Arthur Edward Waite (October 2, 1857 – May 19, 1942), commonly known as AE Waite, was a British poet born in the United States and a scholarly mystic who wrote extensively on occult and esoteric subjects, and was the co-creator of the deck of the Tarot Rider-Waite.
As his biographer RA Gilbert described it, “Waite's name has survived because he was the first to attempt a systematic study of the history of Western occultism, seen as a spiritual tradition rather than as aspects of protocience or as the pathology of religion "
Waite was born in Brooklyn, New York, United States.
Waite's father, Captain Charles F. Waite, died when he was very young, and his widowed mother, Emma Lovell, returned to his home country, England, where he was raised.
Since they had no money, Waite was educated in a small private school in North London.
When he was 13, he was educated at Colegio San Carlos and when he left school to become an office worker he wrote verses in his spare time.
In 1863 Waite's mother converted to Catholicism.
The death of his sister Frederika Waite in 1874 soon attracted him to psychic research. At age 21, he began reading regularly in the British Museum Library, studying many branches of esotericism.
In 1881 Waite discovered the writings of Eliphas Levi.
When Waite was almost 30 years old he married Ada Lakeman (also called "Lucasta"), and they had a daughter, Sybil.
Some time after Lucasta's death in 1924, Waite married Mary Broadbent Schofield.
He spent most of his life in or near London, connected to several publishers and editing a magazine, The Unknown World.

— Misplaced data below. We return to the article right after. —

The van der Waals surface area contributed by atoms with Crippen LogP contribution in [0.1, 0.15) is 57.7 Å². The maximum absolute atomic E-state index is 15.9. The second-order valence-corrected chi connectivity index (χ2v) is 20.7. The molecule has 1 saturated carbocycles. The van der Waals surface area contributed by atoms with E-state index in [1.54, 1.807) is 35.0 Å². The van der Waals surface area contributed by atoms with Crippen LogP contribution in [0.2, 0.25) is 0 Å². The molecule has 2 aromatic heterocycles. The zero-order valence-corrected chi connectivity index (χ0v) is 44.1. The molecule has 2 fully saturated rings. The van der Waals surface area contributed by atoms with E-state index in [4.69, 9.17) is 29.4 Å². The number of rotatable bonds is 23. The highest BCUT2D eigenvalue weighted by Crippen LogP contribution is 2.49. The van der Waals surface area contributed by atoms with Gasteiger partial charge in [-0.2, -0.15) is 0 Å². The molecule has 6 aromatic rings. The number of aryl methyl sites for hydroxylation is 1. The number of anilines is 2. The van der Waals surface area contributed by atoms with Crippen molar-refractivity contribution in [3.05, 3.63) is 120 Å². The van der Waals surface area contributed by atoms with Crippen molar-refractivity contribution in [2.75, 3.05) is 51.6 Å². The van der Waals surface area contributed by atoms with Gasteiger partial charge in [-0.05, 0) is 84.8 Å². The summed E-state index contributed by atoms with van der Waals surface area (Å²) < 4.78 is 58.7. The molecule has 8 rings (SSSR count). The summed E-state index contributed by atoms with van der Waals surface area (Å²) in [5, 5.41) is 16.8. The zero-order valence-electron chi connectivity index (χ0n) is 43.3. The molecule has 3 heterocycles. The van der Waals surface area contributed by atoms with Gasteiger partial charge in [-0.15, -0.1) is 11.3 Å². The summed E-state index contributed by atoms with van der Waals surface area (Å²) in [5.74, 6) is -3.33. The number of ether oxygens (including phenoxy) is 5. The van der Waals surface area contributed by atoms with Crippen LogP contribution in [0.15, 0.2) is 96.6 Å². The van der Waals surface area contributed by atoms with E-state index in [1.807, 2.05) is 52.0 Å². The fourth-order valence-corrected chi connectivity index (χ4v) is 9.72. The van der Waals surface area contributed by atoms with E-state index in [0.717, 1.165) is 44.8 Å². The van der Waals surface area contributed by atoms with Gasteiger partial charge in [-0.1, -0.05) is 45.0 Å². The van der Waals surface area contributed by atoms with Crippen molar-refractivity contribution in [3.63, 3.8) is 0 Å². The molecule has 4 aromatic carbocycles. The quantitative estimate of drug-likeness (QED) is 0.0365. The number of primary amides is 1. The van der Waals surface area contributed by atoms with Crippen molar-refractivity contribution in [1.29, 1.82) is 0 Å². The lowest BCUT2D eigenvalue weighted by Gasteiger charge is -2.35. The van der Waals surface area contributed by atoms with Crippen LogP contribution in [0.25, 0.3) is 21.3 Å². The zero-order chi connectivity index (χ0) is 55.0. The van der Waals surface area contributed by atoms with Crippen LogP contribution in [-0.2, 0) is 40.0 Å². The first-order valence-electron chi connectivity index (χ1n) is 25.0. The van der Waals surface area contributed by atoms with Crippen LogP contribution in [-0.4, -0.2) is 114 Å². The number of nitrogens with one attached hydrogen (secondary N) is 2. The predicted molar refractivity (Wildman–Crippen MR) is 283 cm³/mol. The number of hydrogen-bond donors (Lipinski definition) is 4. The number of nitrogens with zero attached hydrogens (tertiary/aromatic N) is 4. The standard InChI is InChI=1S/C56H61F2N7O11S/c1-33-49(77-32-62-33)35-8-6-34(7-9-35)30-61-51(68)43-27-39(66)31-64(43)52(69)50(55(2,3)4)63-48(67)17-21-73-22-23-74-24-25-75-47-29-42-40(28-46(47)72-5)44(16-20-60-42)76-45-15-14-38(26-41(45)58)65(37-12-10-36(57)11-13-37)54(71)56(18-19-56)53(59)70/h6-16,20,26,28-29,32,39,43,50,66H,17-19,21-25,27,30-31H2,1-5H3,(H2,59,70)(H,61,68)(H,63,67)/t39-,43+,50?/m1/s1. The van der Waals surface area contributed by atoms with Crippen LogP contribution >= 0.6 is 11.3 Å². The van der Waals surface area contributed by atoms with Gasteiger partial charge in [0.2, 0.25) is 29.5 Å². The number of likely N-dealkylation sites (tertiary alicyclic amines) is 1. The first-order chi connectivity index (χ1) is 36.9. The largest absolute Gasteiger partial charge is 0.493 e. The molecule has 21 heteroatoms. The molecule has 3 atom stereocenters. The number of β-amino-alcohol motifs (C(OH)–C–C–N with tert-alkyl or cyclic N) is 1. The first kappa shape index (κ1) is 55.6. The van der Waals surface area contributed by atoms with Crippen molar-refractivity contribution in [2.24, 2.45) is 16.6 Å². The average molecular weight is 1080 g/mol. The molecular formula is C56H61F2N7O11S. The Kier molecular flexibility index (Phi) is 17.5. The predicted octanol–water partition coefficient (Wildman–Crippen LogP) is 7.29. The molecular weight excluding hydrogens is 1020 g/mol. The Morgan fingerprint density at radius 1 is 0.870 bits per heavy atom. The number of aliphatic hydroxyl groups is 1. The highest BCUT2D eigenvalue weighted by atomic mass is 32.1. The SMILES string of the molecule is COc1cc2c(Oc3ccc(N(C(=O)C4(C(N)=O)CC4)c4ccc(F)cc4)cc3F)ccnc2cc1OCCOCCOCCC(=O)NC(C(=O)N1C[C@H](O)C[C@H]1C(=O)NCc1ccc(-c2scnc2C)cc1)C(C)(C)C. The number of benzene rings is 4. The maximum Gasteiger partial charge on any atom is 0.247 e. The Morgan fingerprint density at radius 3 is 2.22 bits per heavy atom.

Waite joined the Foreign Order of the Hermetic Order of the Golden Dawn in January 1891 after being introduced by E.W. Berridge
- In 1893 he retired from the Golden Dawn.
- In 1896 he rejoined the Outer Order of the Golden Dawn.
- In 1899 he entered the Second Order of the Golden Dawn.
- He became a Mason in 1901 and entered the Rosicrucian Societies of Anglia in 1902.
- In 1903 Waite founded the Independent and Rectified Order R. R. et A. C.
- This Order was dissolved in 1914.
The golden dawn was torn by internal disputes until Waite's departure in 1914; In July 1915 he formed the Fraternity of the Pink Cross, which should not be confused with the Rosicrucian Societies.
By then there were already half a dozen stems of the original golden aurora, and as a whole it never recovered.
Aleister Crowley, the enemy of Waite, referred to him as the villain "Arthwate" in his novel Moonchild and referred to him as "Dead Waite" in his magazine Equinox.
Lovecraft has a villainous wizard in his story "The thing at the door" called Ephraim Waite; According to Robert M. Price, this character was based on Waite.
The author and scholar Waite was a prolific author and many of his works were well received in academic circles.
He wrote hidden texts on subjects such as divination, esotericism, Rosicrucianism, Freemasonry, ceremonial magic, cabalism and alchemy; He also translated and reissued several mystical and alchemical works.
He wrote about the Holy Grail, influenced by his friendship with Arthur Machen.
A number of its volumes remain printed, including The Book of Ceremonial Magic (1911), The Holy Kabbalah (1929), A New Encyclopedia of Masonry (1921), and its edited translation of the Transcendental Magic of Eliphas Levi (1896) , his Doctrine and Ritual (1910), after having seen reprints in recent years.
Waite also wrote two allegorical fantasy novels, Prince Starbeam (1889) and The Quest of the Golden Stairs (1893), and edited Elfin Music, an poetry anthology based on the folklore of English fairies.
Arthur Edward Waite and the Tarot Rider-Waite-Smith
He is best known as the co-creator of the Tarot Rider-Waite-Smith deck and author of his companion volume, the Tarot Key, reissued in expanded form the following year, 1911, as the Pictorial Key of the Tarot, a guide for Tarot reading.
The Rider-Waite-Smith tarot was noted for being one of the first tarot decks to illustrate all tarot cards in their entirety, and not just the 22 major arcane cards.
Pamela Colman Smith, a member of Golden Dawn, illustrated Waite's letters, and the deck was first published in 1909.
It remains in publication today.
It is known that the inspiration for this deck was partly provided by the Sola-Busca tarot (Northern Italy, 1491), the first and only Tarot deck fully illustrated until the publication of the Rider-Waite-Smith tarot.